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Sculpted by Gary Casteel

1863 Signed and Numbered Limited Edition Monument Replicas


No individual who fought at Gettysburg was more controversial, both personally and professionally, than Major General Daniel E. Sickles. By 1863, Sickles was notorious as a disgraced former Congressman who murdered his wife's lover on the streets of Washington and used America's first temporary insanity defense to escape justice. With his political career in ruins, Sickles used his connections with President Lincoln to obtain a prominent command in the Army of the Potomac's Third Corps, despite having no military experience. At Gettysburg, he openly disobeyed orders in one of the most controversial decisions in military history.


On July 2, 1863, Major General George G. Meade ordered Sickles' corps to take up defensive positions on the southern end of Cemetery Ridge and to cover the Round Tops on the Union left flank, instead he moved his men to the Peach Orchard. The result was that the Third Corps was overrun and driven from the field. During the height of the Confederate attack, Sickles was hit in the right leg be a cannonball and his leg was amputated later that afternoon. Despite this fiasco Sickles was awarded the Medal of Honor for his actions at Gettysburg. The citation states that he, "displayed most conspicuous gallantry on the field vigorously contesting the advance of the enemy and continuing to encourage his troops after being himself severely wounded."


After the surgery, Sickles gained lasting fame for donating his amputated limb to the Army Medical Museum in Washington, DC. The limb was received with a small card which said, "With the Compliments of Major General D.E.S." The Army Medical Museum, now part of the Walter Reed Army Medical Center, has kept Sickles' amputated limb on display.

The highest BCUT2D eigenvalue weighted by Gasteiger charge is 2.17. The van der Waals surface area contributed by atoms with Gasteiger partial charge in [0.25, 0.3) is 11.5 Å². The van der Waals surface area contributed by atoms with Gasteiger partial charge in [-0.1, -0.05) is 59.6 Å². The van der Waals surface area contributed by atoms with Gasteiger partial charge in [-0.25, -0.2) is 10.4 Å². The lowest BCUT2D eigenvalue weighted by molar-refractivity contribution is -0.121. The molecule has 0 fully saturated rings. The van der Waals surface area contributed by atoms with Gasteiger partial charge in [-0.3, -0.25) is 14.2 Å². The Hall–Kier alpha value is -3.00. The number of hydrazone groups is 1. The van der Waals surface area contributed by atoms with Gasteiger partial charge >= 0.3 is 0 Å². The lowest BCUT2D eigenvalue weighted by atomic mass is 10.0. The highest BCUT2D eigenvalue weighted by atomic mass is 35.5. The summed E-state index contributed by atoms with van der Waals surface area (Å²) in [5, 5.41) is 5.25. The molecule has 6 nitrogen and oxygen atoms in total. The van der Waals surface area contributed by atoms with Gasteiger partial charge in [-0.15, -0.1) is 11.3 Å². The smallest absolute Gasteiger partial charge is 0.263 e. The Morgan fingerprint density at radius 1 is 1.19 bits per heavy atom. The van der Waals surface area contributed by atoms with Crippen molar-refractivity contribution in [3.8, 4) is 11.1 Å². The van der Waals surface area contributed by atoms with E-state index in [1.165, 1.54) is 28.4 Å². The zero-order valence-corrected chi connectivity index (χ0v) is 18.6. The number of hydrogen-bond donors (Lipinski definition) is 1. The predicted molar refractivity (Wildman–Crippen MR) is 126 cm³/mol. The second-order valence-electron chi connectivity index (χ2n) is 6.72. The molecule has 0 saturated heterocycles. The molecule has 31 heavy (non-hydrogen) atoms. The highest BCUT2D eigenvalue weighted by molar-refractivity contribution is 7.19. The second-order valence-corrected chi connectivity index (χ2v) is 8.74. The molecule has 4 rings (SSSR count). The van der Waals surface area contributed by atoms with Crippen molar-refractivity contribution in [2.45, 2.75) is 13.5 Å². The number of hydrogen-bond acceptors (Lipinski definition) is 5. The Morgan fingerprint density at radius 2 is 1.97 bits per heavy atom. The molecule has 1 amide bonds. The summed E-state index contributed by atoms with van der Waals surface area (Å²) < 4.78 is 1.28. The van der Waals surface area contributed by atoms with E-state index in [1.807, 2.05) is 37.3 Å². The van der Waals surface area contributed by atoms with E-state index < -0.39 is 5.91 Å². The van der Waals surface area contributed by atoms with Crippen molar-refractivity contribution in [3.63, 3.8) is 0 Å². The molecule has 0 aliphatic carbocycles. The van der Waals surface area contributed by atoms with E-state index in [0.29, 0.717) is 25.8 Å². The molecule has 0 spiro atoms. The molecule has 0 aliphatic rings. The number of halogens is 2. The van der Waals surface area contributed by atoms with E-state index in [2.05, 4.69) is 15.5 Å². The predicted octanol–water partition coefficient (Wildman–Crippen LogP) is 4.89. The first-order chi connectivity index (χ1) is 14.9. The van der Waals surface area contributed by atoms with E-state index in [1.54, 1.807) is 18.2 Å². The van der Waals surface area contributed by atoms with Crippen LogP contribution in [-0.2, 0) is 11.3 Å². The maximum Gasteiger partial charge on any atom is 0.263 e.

His career was seemingly over once again, yet the loss of his leg was arguably one of his greatest career moves. He would survive for another fifty years portraying himself as the one-legged hero of Gettysburg, attending battlefield reunions and veteran gatherings with a cructch and missing leg as a permanent reminder of his sacrifice. Mark Twain met Sickles in later years and drew the astute observation that Sickles "valued the leg he lost more than the one he's got" and "I'm sure if he had to part with one, he would prefer to lose the one he still has."


Although he nearly lost the battle, Sickles was one of the earliest guardians of the Battlefield when he returned to Congress, creating the Gettysburg National Military Park and helping to preserve the field for future generations.


This monument was dedicated in June of 1913 and is located across from the Trostle farm on United States Avenue.

General Daniel Sickles' 3rd Corps Headquarters Marker

SKU: 1072
  • Size: 5" x 5" x 11"
    Weight: 1.95lbs

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